Keto Snacks: The Future of Salt?

The word “keto” spelled using ketogenic foods.

Learn the benefits of the many keto snacks available, how they connect to lower sodium, and how to enjoy these snacks safely.

Key Takeaways:

  • The ketogenic (keto) diet can dramatically reduce a person’s sodium intake
  • Choices are heart-healthy, including salads, nuts, vegetables, and more
  • Keto-centric dietary changes can have harmful side effects if not monitored by a health professional

The keto diet is a low-carb, high-fat, high-protein plan that’s now 160 years old with roots in our hunter-gatherer history. These ancient dietary habits could also prove to be the future for snack manufacturers who want to be part of the low-sodium revolution driven by organizations like the FDA, the WHO, and the CDC.

Today, keto snacks can be found in many forms. Keto diets have naturally lower sodium content because they eliminate processed foods – a source of over 70% of the average American’s daily (and excessive and dangerous) sodium intake.

While ketogenic diets can help control sodium consumption, those who follow them must be aware of the dangers of too little sodium. Read on to see how future snack choices can help your health and which factors might upset a healthy physical balance.

A quick rundown of keto snacks

Assuming you have the “all clear” from your doctor, a ketogenic diet may be a tasty and fulfilling route to benefits like lower body weight, improved cardiovascular health, and more. Here’s a list of keto-friendly snacks:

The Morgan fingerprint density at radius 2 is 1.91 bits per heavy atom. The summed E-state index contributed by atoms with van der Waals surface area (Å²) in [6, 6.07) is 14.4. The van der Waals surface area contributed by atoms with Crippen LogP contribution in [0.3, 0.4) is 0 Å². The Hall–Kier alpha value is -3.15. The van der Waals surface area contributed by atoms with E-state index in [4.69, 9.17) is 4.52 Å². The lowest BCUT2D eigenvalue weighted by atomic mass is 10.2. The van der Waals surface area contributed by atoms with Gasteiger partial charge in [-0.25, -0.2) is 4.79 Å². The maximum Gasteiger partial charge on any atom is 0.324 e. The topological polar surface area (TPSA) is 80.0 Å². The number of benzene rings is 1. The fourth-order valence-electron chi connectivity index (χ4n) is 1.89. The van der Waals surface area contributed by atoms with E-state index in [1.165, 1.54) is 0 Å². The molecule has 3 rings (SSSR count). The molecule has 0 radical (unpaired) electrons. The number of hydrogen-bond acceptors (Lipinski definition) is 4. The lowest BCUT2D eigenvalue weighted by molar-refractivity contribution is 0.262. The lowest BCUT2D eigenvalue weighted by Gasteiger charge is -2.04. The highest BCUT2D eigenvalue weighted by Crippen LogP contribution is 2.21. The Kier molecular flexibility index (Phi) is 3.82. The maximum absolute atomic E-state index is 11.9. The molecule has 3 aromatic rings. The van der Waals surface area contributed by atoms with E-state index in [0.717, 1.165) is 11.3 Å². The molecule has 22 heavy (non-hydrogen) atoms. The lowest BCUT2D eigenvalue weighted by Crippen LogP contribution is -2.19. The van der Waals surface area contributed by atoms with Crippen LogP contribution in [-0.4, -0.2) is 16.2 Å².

• Keto chips
  • Cold cuts (look for low-sodium brands)
  • Cheese
  • Sushi and seaweed
  • Sandwich wraps
  • Salads
  • Dark chocolate
  • Nuts, nut butter, berries, and seeds

There’s also a delectable selection assembled by Healthline that includes ketogenic snack choices to please any palate. All these can be low in sodium, but this doesn’t mean they automatically are. You should know how to check if these snacks deserve to be considered the future of salt.

You should also consult your healthcare provider about any potential risks these food options may pose based on your current medical status. The switch to ketogenic living can be difficult for even the healthiest people, while for others, it can even be unsafe.

Medical conditions and the keto diet

It’s important to remember that our bodies need sodium to maintain optimal health. Getting the proper amount is essential for:

  • Muscle contraction and relaxation (no physical movement would be possible without sodium to transmit electrical signals)
  • Regulating heart rhythm
  • Stabilizing cellular and blood fluid levels
  • Preventing hyponatremia (a potentially life-threatening cellular swelling)

A ketogenic diet could potentially interfere with any of these functions, with those suffering from underlying conditions in particular danger. For example, consider a keto diet very carefully if you’re diabetic. A lower carbohydrate intake will probably require an adjustment of your insulin and other medications; maintaining the same dose(s) could affect your blood pressure.

Lactating mothers face a relatively low but nonetheless significant risk of ketoacidosis – a condition that may cause chest pains, nausea, vomiting, and other reactions. One case study details the experience of a woman who developed lactation ketoacidosis while on a ketogenic diet and had to restart a carbohydrate-rich diet as part of her recovery.